Victorian health officials told a commercial cleaning company that employees who shared a shift with an infected worker were not ‘close contacts’ and did not need to isolate.
Victoria’s Department of Health and Human Services read Melbourne company Demos Property Services, which specialises in COVID disinfection services, the riot act after it dared to ask what it believed to be close contacts of a COVID-infected worker to go home.
In a series of documents seen by Daily Mail Australia, DHHS suggests the company could face legal repercussions after it sent the nine workers home.
Firefighters planning to take food into Melbourne towers suspected of having COVID-19 took no chances in July
Health workers prepare to enter a COVID-19 infected aged care facility in July
The cleaners had all worked a shift with a colleague found to have tested positive to COVID 19.
It is understood the worker’s infection was linked to the outbreak within Victoria’s COVID-plagued aged care sector.
As part of the company’s COVIDSafe plan, it sent the workers home and asked that they isolate for 14 days and be tested.
But the company’s managers were shocked at the response they received from DHHS officials upon learning of the company’s seemingly responsible actions.
In an email dated September 3, a team leader from DHHS’ Novel Coronavirus Response Team stated it did not class the nine workers as close contacts.
‘I recommend that you review (the company) COVIDplan; it is your prudence and prerogative to furlough the 9 staff who shared the same shift as the case, however please note that these staff members are not deemed close contacts by the DHHS and thus we will not be liable for your actions,’ the team leader wrote.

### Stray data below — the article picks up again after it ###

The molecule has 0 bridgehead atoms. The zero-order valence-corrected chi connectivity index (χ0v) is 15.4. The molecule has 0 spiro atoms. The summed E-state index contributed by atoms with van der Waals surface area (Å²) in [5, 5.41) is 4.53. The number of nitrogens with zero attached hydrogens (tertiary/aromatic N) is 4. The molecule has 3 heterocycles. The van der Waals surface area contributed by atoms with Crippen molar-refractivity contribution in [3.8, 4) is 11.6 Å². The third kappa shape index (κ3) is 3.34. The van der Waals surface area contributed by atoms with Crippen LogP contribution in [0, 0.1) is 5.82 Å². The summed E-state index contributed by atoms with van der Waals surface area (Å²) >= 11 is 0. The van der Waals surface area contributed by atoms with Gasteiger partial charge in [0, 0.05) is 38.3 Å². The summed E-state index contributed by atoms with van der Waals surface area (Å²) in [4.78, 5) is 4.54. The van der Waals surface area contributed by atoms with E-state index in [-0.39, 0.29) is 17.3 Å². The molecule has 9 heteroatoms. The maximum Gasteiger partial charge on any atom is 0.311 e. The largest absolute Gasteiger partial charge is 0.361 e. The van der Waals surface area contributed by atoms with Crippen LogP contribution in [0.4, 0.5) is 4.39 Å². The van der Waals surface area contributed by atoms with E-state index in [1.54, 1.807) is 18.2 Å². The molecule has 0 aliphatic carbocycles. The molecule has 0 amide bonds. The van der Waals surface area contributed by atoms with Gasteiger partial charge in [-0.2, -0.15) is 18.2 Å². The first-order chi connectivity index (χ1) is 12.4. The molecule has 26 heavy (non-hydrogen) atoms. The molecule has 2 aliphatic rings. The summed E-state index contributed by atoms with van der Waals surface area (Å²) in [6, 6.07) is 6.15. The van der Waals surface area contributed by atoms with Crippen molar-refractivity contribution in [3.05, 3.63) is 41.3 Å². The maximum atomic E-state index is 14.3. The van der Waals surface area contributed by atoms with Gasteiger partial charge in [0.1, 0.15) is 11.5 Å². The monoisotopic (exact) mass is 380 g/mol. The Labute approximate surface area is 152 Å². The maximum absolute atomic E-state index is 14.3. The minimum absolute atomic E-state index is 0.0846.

What Does DHHS Consider A Close Contact?
Close contact = greater than 15 minutes face-to-face, cumulative, or the sharing of an indoor space for more than two hours, with a confirmed case during their infectious period.
Period for contact tracing = Contact needs to have occurred during the period of 48 hours prior to onset of symptoms in the confirmed case until the confirmed case is no longer considered infectious to be deemed close contact.
‘Furthermore, I strongly urge you reconsider your stance that the confirmed case will not be permitted to return to work (even with DHHS clearance letter) if she does not return 2 x consecutive negative results’ as this does not align with case and contact management guidelines set out by the DHHS.’
Prime Minister Scott Morrison this week slammed the Victorian Government for its performance in contact tracing.
Victoria’s daily coronavirus case total dropped on Thursday to 51 new cases recorded overnight.
But the state hit a grim new milestone after seven deaths were recorded, with 701 total deaths.
‘New South Wales has a stronger capability when it comes to tracing,’ Mr Morrison said on Monday.
‘And we want to provide support — as we already have — to the Victorian government through the ADF.’
The cleaning company had already endured a previous bad experience with the health department after it took three weeks to respond after another of its cleaners contracted the virus.